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  • Writer's pictureCarly Kyre

Common Mental Illness Misconceptions

Many people might not know this, but mental illness is a lot more common than we all think.

An estimated 1 in 5 people have a diagnosed mental health condition, and that’s not including people who have never received a diagnosis or sought out care.

So why is there such a stigma around mental health if it's so common?

There is so much misinformation being spread about people who live with a mental illness, which can be extremely harmful for those with mental health conditions. This ends up causing many people not to seek help.

I’d like to debunk and explain some common myths & misconceptions about mental illness and people who live with mental illnesses.

Myth: People with a mental health condition are violent

Fact: Those with a mental illness are not anymore likely to commit a violent crime than those without. The narrative used in pop culture and horror movies that those with a mental illness are psycho killers is extremely harmful. One of our clinicians at Telebehavioral Health.US, Teresa Hurtgen, LMSW, shared some of her thoughts on this topic with me.

“From first hand experience, I can say with assurance that a diagnosis of psychosis, schizophrenia, or another severe mental illness does not warrant violence.

"Even someone being a sociopath or psychopath refers more to a lack of empathy and a stronger need for therapeutic work than it does an affiliation with serial murder.

"These types of associations and misconceptions lead to poorer care within the mental health system, and also perpetuates the notion that those with mental illness don’t need to be treated with as much dignity and respect as the next person.”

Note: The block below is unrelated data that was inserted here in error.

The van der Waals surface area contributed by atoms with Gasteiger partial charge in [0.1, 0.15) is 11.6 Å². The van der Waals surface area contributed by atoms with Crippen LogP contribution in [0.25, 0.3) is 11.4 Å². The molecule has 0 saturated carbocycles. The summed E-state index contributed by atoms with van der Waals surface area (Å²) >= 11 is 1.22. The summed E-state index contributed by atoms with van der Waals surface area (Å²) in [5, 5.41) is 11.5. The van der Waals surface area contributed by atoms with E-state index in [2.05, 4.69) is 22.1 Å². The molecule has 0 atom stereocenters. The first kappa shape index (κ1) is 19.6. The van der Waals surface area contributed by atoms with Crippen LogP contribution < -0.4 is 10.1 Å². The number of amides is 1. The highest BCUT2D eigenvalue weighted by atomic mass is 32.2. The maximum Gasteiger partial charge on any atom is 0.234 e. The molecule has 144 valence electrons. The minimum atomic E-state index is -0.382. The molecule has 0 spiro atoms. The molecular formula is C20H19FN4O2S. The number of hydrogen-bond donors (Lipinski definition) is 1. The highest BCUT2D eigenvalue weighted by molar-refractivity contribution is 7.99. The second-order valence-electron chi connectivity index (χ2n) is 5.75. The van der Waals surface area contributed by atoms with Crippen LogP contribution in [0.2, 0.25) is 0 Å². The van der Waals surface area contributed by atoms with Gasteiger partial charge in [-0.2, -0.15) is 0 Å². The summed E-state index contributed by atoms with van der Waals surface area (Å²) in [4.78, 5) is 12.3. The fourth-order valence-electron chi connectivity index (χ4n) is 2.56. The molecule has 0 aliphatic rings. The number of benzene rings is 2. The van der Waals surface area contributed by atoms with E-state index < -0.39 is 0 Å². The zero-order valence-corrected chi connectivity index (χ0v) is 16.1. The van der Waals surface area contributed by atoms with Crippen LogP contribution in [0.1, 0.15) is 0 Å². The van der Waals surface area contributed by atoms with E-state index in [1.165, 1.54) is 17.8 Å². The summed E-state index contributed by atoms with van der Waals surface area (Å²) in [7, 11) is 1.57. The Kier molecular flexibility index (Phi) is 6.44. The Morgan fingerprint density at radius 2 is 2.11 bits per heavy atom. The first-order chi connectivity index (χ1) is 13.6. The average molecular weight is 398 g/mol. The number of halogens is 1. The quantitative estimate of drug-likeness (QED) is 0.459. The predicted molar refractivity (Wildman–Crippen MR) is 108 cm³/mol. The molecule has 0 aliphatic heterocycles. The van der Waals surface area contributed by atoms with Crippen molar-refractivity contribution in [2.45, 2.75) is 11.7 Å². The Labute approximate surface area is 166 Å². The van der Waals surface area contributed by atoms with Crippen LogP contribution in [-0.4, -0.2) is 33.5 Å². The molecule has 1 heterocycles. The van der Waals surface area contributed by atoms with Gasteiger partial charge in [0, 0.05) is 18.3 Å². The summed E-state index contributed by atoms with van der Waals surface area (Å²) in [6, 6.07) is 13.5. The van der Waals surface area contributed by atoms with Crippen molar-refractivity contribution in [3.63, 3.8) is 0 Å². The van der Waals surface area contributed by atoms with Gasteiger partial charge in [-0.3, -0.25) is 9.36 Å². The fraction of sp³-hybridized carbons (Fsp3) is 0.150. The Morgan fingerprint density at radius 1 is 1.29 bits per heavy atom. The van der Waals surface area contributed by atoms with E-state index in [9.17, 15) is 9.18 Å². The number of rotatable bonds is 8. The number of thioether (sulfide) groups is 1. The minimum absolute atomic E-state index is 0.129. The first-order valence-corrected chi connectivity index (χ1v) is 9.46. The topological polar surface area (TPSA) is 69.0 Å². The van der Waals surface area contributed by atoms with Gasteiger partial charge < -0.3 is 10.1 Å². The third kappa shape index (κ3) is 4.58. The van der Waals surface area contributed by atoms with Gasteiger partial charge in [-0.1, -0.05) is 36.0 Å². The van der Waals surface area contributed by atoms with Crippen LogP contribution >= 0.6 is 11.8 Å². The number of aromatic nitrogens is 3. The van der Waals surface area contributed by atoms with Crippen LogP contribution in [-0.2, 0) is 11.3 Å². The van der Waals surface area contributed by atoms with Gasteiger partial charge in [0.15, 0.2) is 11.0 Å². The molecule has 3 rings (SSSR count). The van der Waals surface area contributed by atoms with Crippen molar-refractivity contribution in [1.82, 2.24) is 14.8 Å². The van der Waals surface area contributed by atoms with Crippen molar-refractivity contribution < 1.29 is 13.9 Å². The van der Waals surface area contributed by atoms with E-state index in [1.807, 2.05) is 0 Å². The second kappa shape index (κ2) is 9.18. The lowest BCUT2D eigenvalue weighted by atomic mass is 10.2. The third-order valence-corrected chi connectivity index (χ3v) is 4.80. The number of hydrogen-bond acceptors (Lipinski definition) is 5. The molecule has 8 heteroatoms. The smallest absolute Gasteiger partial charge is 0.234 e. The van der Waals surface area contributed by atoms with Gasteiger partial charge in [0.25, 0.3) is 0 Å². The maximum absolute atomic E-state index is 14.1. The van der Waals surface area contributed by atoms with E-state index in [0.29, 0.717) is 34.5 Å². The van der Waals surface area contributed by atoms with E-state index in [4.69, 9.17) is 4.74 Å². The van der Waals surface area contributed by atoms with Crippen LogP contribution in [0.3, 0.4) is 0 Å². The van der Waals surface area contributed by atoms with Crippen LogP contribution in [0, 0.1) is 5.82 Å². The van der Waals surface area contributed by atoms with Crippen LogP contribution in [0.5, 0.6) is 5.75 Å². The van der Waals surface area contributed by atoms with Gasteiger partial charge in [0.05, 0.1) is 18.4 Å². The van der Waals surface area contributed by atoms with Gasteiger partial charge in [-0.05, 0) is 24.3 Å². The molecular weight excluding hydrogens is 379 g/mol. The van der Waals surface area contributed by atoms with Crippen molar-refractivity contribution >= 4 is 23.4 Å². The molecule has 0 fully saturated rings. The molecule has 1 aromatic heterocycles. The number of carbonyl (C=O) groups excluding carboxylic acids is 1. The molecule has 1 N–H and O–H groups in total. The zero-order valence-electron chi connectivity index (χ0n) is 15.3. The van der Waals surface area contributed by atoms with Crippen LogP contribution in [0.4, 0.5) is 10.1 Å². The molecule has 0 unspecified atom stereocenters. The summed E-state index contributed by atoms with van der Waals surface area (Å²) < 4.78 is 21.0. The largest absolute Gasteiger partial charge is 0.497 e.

Teresa spent a portion of her career working at a psychiatric unit in Detroit and at an adult/foster care facility/group home, and said there was not one day where she would go to work and fear for her safety.

Some days could be unpredictable, but that doesn’t mean they were destined to be violent by any means.

Myth: You’re either mentally ill or you’re perfectly fine

Fact: Mental health is a spectrum. Even the person who thinks they are the most mentally healthy person in the world can experience anxiety or feelings of depression. And people with diagnosed mental health conditions can feel perfectly happy and mentally healthy.

Findings from Healthy People 2020 say that only an estimated 17% of American adults are considered to be in a state of “optimal mental health,” meaning that most people probably aren’t as mentally healthy as they think they are.

Myth: People with depression are just “sad”

Fact: Depression is a clinically diagnosed disease with many side effects and should be treated as such. It is not one of those things where you can just smile and make yourself feel better. You wouldn’t tell someone with a broken arm to just “get over it,” and it goes the same for mental health conditions.

So many things have been proven to lead to mental health problems, like race, ethnicity, gender, socioeconomic status, sexual orientation, geographic location, and many interpersonal factors, all of which we have no control over. This makes it unrealistic to assume someone can just “get over” their depression.

Kill the stigma

Getting rid of the stigma around mental health is the first step to debunking all these common misconceptions that surround people’s mental illnesses.

People with these conditions are no different than anyone else, and it may be more common than you think.

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